To understand the risks of retaining Hybrid RR seed, it is worth understanding the complexities behind the breeding system that seed companies are using, to then understand how it can go wrong.
In a canola breeding program, F1 hybrids are produced by crossing two inbred lines, an A line (female) and a R line (male). These are the parents that are used to create the F1 Hybrid canola plant which is planted. These F1 hybrids express hybridity and express improvement in traits such as yield, chemical tolerance, oil, vigour, shatter tolerance and black leg resistance to name a few.
- The A line carries the Glyphosate tolerance gene (G) and the sterility gene (r) (no pollen)
- The R line carries the fertility gene (R) (pollen) and does not carry the glyphosate gene (g)
In crossing the A line (GGrr) and R line (ggRR), breeding companies intend to produce F1 hybrid progeny (GgRr) which results in plants that are uniform and have identical genetic sequencing. These plants carry the Glyphosate tolerance gene along with the fertility gene so they can fertilise themselves. This is a F1 hybrid and every plant will express the same genetic characteristics, act the same and perform the same. This can be shown in a punnet square. The punnet square is used to express the fertility/infertility gene as well as the chemical tolerance gene, or lack of chemical tolerance gene.
Retaining the F1 progeny (F2) with the intention to plant, understand the F2 plant has gone through genetic segregation and therefore the crop will lack the uniformity seen in an F1 hybrid. Furthermore, the progeny will exhibit a range of different genetic sequences across all genetic traits found in canola, not limited to chemical tolerance and sterility.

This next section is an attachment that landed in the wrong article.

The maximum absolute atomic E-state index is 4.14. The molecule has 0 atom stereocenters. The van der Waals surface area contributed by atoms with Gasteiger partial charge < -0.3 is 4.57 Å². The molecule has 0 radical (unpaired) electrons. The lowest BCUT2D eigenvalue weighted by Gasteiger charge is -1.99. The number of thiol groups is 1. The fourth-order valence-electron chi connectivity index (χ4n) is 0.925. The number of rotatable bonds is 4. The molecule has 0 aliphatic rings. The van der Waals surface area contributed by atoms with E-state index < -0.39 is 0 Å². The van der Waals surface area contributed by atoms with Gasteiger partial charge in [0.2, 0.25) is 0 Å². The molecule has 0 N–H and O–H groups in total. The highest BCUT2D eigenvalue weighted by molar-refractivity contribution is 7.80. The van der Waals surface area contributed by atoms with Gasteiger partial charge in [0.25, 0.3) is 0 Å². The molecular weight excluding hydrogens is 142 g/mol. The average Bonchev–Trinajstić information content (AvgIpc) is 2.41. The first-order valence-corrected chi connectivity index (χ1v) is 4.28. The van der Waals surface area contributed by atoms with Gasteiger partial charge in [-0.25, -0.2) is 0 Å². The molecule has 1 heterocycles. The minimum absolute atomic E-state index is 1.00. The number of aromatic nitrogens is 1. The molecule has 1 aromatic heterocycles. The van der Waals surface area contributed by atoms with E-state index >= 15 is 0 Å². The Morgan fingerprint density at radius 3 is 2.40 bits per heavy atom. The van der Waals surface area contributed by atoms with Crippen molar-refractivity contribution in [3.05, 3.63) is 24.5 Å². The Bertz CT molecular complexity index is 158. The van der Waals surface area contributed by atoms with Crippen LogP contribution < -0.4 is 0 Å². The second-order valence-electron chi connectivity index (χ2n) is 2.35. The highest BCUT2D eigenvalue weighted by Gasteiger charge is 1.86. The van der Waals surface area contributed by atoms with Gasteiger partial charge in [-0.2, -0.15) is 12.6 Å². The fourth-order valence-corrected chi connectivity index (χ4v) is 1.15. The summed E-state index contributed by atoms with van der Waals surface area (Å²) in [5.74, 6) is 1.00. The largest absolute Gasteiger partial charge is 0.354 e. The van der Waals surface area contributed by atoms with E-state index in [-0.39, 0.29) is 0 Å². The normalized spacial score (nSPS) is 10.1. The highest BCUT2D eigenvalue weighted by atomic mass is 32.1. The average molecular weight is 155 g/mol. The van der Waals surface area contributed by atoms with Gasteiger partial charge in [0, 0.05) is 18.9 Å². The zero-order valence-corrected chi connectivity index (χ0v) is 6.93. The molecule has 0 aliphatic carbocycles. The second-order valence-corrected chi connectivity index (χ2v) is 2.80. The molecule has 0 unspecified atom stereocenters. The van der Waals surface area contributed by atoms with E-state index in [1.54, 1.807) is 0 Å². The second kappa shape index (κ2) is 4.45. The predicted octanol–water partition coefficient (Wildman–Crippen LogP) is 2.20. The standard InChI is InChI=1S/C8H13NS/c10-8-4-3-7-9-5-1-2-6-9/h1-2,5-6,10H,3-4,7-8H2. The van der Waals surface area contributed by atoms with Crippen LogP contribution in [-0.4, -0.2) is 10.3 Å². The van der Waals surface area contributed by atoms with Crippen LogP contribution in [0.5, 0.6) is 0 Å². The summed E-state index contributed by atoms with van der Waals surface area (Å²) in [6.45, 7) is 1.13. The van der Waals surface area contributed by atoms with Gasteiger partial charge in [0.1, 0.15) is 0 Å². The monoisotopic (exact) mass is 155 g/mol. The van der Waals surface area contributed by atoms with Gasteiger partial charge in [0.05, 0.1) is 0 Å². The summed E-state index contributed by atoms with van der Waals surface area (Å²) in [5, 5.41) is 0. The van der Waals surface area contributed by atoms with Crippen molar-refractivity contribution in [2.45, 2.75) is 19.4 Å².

Through segregation, 25% of the F2 seed will not carry the chemical tolerance gene and will perish when sprayed with glyphosate. Furthermore, 19% of plants will remain sterile and unable to self-fertilise. These sterile plants would require a neighbouring plant which is carrying the fertility gene (pollen) to then pollinate to set seed. This however is not reliable, resulting in a lower pollen set which can lead to less or no seeds per pod, when compared to a plant which is carrying sterility gene.
In the above, only two genetic traits are discussed and compared. The segregation of F2 plants is more complex when all genetic traits in canola are looked at and the variability of each of these segregations can be seen. Progeny from a F1 hybrid plant can start to show an increase in disparity in maturities, plant height, shatter tolerance and yield. These are all unknowns and increase the risk for potential errors for farmers.
With the retention of F2 hybrid seed, the biggest concern to the canola industry is blackleg disease resistance. F1 hybrids carry strong blackleg resistance genetics of both major and minor genes. Breeders can stack these blackleg resistance genes into a hybrid easier than they are able to stack into an OP canola variety, resulting in hybrids with improved black leg resistance.
Retained F2 seed will have reduced blackleg resistance genetics as they segregate back, to plants with reduced major and major gene genetics. This can result in all canola major and minor blackleg genetics failing in an extremely short time frame.
Hybrid seed should not be retained for future planting. The F2 progeny has segregated out to a less vigorous and more variable plant leading to lower overall yields. Blackleg resistance is reduced in F2 progeny and blackleg groupings will be unknown which can speed up to the potential breaking of canola. The risk of sowing F2 progeny is too high.
For any further information around the retention of Hybrid seed and the risks this will introduce to your business as well and the canola industry, do not hesitate in contacting your local Nuseed Area sales manager.